Ice cap more mainstream:
I should not wish to go on record as calling the National Geographic alarmist.  I suppose such a statement invites a dirisive snort and some remark of the sort, “This from a man who screams about the extinction of humanity as if he were competing for the prize as the world’s all time greatest extremist.”  Well, alarmed, yes I am.  And if I have spent enough of my life trying to get my subject – lack of marrying cousins is sending the developed world on the track to demographic collapse – entertained by the public and the scientific community, so that if the proper minds come to bear and the conclusion is, “Not in the slightest.  You are wrong here, and here, and we will simply go into genteel decline for centuries, maybe millennia, and some day if we choose reverse it all,” I shall probably feel like a jolly fool.  But I will be a most happy, jolly fool.  I’d rather be wrong.  Besides, it’s not so much extinction as the collapse of civilization, which has happened on any number of occasions.  A global civilization must incur a global collapse, but there might well be a few pockets here and there that survive. 

And the National Geographic has always seemed sober, if enthusiastic, so I mean no criticism.  In a recent issue they announce that:
China and East Asia generally are getting rich.
They are buying cars, which need tires, which need rubber.
Massive rubber plantations have appeared in that part of the world.
Such plantations are vulnerable to a South American rubber virus.
A single spore of that virus arriving at the wrong place could bring an end to the automobile revolution.

On closer reading, it turns out that there are strains of rubber tree that are resistant, but they have not been widely developed nor used.  So that end of the automobile revolution will probably be temporary.  All of which I consider good for the magazine; if they see a problem they do not hesitate to speak.

I was recently storm bound in Chicago, while a great storm swept across North America in an arc that pretty much left us untroubled in the city itself.  On the way home to Florida I noticed that we arrived more than an hour ahead of schedule.  The only way I could account for that would be that we were getting a mighty boost from a jet stream. The North Pole is, currently, cold.  Hot air rises; cold sinks.  The sinking air draws more air at altitude behind it.  Since the eastward speed of the surface decreases as you approach the pole, there is high speed air continuing eastward relative to the surface.  Oh, it’s not so simple.  The whole system is quite complex, but the energy source is the difference between the cold pole and the temperature elsewhere on the earth’s surface.   And that stream, as we rode it, had to be going more south than east.  It always meanders, but that was ridiculous.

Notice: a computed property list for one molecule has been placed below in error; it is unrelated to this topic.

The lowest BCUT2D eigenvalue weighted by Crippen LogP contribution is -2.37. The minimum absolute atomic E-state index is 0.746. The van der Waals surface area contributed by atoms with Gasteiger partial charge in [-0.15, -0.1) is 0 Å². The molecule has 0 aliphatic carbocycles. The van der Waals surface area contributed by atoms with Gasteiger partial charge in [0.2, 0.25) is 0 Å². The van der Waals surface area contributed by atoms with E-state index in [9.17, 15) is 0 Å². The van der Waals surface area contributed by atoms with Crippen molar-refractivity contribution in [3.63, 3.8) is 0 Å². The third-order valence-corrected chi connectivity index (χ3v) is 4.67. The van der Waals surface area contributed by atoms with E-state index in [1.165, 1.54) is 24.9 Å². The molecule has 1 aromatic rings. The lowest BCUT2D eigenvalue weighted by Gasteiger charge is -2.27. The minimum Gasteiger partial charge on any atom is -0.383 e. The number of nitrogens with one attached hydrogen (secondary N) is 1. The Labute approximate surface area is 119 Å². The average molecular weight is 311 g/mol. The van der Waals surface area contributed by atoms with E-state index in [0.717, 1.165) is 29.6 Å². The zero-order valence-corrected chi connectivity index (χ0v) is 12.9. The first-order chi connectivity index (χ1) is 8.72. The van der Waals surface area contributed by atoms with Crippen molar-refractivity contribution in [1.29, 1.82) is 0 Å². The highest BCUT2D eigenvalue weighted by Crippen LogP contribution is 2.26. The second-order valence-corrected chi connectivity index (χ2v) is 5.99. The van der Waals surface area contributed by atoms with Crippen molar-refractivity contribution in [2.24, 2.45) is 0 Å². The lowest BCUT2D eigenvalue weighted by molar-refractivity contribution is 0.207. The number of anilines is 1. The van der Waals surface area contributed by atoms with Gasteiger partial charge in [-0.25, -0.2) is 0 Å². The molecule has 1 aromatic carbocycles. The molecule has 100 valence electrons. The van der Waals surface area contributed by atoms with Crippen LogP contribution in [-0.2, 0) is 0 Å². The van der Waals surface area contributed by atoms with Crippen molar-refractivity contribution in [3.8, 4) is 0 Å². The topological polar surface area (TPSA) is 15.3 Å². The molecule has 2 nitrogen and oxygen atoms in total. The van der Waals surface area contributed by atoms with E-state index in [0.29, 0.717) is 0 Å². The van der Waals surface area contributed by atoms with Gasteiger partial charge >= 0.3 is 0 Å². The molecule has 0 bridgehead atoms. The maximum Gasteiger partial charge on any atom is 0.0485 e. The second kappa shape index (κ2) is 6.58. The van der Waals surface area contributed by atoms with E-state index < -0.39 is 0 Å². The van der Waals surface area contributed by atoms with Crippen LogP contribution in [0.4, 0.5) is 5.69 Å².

I have for years said that when the ice cap over the Arctic Ocean is gone, things will be very different.  It will be hot air rising at the pole so the jet stream will be minimal and go the other direction.  So I now see (Andy Isaacson, “Into Thin Ice” National Geographic vol. 229 no. 1 January 2016 page 99) that the thinning arctic ice has gone mainstream with a nice article fit for the mass market.  There’s not much I did not know.  Snow covered ice reflects 85% of sunlight and open water 7%.  That’s close enough to my own guess of 90% and 10%. 

They say by mid century the arctic will be ice free.  The moment it becomes so is not my primary interest.  I wonder when the edge will reach the North Pole.  By then the insolation of the Arctic Ocean will be the greatest of anywhere on earth and, since other latitudes generally have significant stretches of land, more reflective than water, the energy absorbed at the pole will be the greatest on earth.  That energy will want to go south toward the South Pole.  The article mentions “extreme weather,” but nothing like the entire northern hemisphere and the southern tropics all entrained into a single thunderstorm. 

When the pole is ice free and nothing like that has happened, I shall breath a sigh of relief.  But neither science nor the magazine sees it coming.  Alas, when I first saw the article I thought that at least this was one thing off my desk. 

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